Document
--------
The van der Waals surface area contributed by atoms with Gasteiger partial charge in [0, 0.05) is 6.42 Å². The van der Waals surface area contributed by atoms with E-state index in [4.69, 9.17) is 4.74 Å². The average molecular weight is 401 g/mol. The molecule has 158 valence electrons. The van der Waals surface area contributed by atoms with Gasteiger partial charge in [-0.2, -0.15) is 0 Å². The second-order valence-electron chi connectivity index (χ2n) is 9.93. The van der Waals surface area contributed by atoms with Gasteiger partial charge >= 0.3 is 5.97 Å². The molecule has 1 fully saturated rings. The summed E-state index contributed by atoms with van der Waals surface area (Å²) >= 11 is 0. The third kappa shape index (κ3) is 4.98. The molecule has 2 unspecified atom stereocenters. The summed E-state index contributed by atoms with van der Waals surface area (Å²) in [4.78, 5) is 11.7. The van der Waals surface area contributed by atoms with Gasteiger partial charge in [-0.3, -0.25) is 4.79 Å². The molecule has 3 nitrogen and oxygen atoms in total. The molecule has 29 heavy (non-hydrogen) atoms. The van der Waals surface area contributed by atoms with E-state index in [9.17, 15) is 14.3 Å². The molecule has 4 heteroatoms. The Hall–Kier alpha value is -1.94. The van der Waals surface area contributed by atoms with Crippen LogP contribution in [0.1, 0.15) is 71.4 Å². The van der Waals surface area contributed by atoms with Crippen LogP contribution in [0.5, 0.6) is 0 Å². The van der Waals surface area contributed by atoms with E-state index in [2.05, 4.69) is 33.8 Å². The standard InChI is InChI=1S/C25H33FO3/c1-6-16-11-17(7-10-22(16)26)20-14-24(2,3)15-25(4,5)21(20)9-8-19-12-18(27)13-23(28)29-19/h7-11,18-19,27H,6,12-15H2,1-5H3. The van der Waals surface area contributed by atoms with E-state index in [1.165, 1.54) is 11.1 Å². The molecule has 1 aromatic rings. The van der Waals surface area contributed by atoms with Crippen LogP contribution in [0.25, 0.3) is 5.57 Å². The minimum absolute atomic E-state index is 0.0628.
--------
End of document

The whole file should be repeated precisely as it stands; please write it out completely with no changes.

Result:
The van der Waals surface area contributed by atoms with Gasteiger partial charge in [0, 0.05) is 6.42 Å². The van der Waals surface area contributed by atoms with E-state index in [4.69, 9.17) is 4.74 Å². The average molecular weight is 401 g/mol. The molecule has 158 valence electrons. The van der Waals surface area contributed by atoms with Gasteiger partial charge in [-0.2, -0.15) is 0 Å². The second-order valence-electron chi connectivity index (χ2n) is 9.93. The van der Waals surface area contributed by atoms with Gasteiger partial charge >= 0.3 is 5.97 Å². The molecule has 1 fully saturated rings. The summed E-state index contributed by atoms with van der Waals surface area (Å²) >= 11 is 0. The third kappa shape index (κ3) is 4.98. The molecule has 2 unspecified atom stereocenters. The summed E-state index contributed by atoms with van der Waals surface area (Å²) in [4.78, 5) is 11.7. The van der Waals surface area contributed by atoms with Gasteiger partial charge in [-0.3, -0.25) is 4.79 Å². The molecule has 3 nitrogen and oxygen atoms in total. The molecule has 29 heavy (non-hydrogen) atoms. The van der Waals surface area contributed by atoms with E-state index in [9.17, 15) is 14.3 Å². The molecule has 4 heteroatoms. The Hall–Kier alpha value is -1.94. The van der Waals surface area contributed by atoms with Crippen LogP contribution in [0.1, 0.15) is 71.4 Å². The van der Waals surface area contributed by atoms with Crippen LogP contribution in [0.5, 0.6) is 0 Å². The van der Waals surface area contributed by atoms with E-state index in [2.05, 4.69) is 33.8 Å². The standard InChI is InChI=1S/C25H33FO3/c1-6-16-11-17(7-10-22(16)26)20-14-24(2,3)15-25(4,5)21(20)9-8-19-12-18(27)13-23(28)29-19/h7-11,18-19,27H,6,12-15H2,1-5H3. The van der Waals surface area contributed by atoms with E-state index in [1.165, 1.54) is 11.1 Å². The molecule has 1 aromatic rings. The van der Waals surface area contributed by atoms with Crippen LogP contribution in [0.25, 0.3) is 5.57 Å². The minimum absolute atomic E-state index is 0.0628.